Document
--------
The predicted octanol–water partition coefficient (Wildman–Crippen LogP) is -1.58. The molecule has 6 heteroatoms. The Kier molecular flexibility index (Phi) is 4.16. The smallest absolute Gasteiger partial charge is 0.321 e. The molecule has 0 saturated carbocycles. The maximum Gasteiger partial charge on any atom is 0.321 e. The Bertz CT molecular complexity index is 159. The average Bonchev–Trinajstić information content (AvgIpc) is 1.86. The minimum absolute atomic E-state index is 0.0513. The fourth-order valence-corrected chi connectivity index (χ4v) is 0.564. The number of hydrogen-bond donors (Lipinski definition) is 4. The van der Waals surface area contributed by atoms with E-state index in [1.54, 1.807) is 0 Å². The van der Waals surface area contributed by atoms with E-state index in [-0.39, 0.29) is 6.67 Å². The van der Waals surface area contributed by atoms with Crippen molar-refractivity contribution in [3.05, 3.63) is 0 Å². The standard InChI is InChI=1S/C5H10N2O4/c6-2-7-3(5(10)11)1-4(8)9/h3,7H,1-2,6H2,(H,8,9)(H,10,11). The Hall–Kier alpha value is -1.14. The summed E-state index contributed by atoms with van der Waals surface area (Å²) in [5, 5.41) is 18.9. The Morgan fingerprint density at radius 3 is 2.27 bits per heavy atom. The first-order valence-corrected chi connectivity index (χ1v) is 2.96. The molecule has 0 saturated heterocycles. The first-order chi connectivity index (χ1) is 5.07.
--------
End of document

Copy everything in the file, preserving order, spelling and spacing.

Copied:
The predicted octanol–water partition coefficient (Wildman–Crippen LogP) is -1.58. The molecule has 6 heteroatoms. The Kier molecular flexibility index (Phi) is 4.16. The smallest absolute Gasteiger partial charge is 0.321 e. The molecule has 0 saturated carbocycles. The maximum Gasteiger partial charge on any atom is 0.321 e. The Bertz CT molecular complexity index is 159. The average Bonchev–Trinajstić information content (AvgIpc) is 1.86. The minimum absolute atomic E-state index is 0.0513. The fourth-order valence-corrected chi connectivity index (χ4v) is 0.564. The number of hydrogen-bond donors (Lipinski definition) is 4. The van der Waals surface area contributed by atoms with E-state index in [1.54, 1.807) is 0 Å². The van der Waals surface area contributed by atoms with E-state index in [-0.39, 0.29) is 6.67 Å². The van der Waals surface area contributed by atoms with Crippen molar-refractivity contribution in [3.05, 3.63) is 0 Å². The standard InChI is InChI=1S/C5H10N2O4/c6-2-7-3(5(10)11)1-4(8)9/h3,7H,1-2,6H2,(H,8,9)(H,10,11). The Hall–Kier alpha value is -1.14. The summed E-state index contributed by atoms with van der Waals surface area (Å²) in [5, 5.41) is 18.9. The Morgan fingerprint density at radius 3 is 2.27 bits per heavy atom. The first-order valence-corrected chi connectivity index (χ1v) is 2.96. The molecule has 0 saturated heterocycles. The first-order chi connectivity index (χ1) is 5.07.